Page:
Mexico drinks to its roots: Pulquerias

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I entered my first small-town pulquería, a place called Sal Si Puedes, with trepidation. The name itself was a warning: “Escape if You Can.” Two toothless patrons teetering on bar stools gazed as I ordered a pulque. The bartender handed me a chipped mug brimming with a viscous, milky liquid. Its warm, slimy, acrid taste made me want to spit it out. But all eyes were upon me. I managed to quaff enough to impart a pleasant buzz — hmm, this is starting to taste better, I thought to myself. I paid my 3 pesos and made my escape….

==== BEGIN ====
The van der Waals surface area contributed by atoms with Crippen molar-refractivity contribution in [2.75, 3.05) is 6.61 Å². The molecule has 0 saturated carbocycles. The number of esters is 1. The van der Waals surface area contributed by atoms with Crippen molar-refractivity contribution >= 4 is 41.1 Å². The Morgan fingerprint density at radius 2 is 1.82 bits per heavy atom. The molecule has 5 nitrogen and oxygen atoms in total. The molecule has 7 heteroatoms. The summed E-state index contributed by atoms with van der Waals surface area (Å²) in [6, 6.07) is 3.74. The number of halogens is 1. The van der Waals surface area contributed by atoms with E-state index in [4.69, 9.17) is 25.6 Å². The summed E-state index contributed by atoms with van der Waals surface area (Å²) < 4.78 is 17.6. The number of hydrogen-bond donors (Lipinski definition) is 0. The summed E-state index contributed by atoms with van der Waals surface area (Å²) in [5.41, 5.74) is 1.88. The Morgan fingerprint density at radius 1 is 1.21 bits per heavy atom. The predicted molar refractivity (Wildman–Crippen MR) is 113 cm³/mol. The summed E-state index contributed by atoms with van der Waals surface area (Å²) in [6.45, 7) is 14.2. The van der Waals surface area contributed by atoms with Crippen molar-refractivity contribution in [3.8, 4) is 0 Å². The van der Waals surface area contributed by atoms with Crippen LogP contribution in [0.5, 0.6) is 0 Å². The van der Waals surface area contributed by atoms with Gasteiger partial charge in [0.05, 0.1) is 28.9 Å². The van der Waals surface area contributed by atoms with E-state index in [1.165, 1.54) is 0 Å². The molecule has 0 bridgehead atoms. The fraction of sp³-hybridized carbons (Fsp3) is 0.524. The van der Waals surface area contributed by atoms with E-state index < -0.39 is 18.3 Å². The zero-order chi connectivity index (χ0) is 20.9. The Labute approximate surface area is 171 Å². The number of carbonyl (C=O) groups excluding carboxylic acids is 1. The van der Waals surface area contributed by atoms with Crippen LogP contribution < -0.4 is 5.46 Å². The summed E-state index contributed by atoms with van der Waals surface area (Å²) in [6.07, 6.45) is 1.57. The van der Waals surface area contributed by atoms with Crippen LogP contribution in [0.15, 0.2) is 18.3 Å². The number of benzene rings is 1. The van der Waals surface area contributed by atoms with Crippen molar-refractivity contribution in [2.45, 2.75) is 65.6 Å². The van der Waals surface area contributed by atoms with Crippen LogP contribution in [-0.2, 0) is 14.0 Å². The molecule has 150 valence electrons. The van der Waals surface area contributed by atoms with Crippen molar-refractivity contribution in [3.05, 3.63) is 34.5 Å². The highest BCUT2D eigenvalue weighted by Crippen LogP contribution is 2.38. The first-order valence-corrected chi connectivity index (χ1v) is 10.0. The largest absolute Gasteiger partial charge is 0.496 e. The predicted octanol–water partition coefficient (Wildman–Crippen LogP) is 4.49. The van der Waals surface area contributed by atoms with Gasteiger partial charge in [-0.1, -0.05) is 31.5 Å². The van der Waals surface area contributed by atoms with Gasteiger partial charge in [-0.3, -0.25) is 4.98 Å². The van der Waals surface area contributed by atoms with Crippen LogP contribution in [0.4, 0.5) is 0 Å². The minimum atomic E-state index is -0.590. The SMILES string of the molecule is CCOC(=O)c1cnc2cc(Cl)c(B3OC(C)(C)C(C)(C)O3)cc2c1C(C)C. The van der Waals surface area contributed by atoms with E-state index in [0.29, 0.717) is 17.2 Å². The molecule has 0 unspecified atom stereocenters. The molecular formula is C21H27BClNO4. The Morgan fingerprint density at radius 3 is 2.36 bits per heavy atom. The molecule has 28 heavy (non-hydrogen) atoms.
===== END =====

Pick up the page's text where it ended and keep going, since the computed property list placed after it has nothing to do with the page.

Read the rest of this story at the LA Times:,0,3582676.story

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About The Author

Nicholas Gilman is a food writer based in Mexico City; he's author of Good Food in Mexico CIty: Food Stalls, Fondas, Fine Dining.

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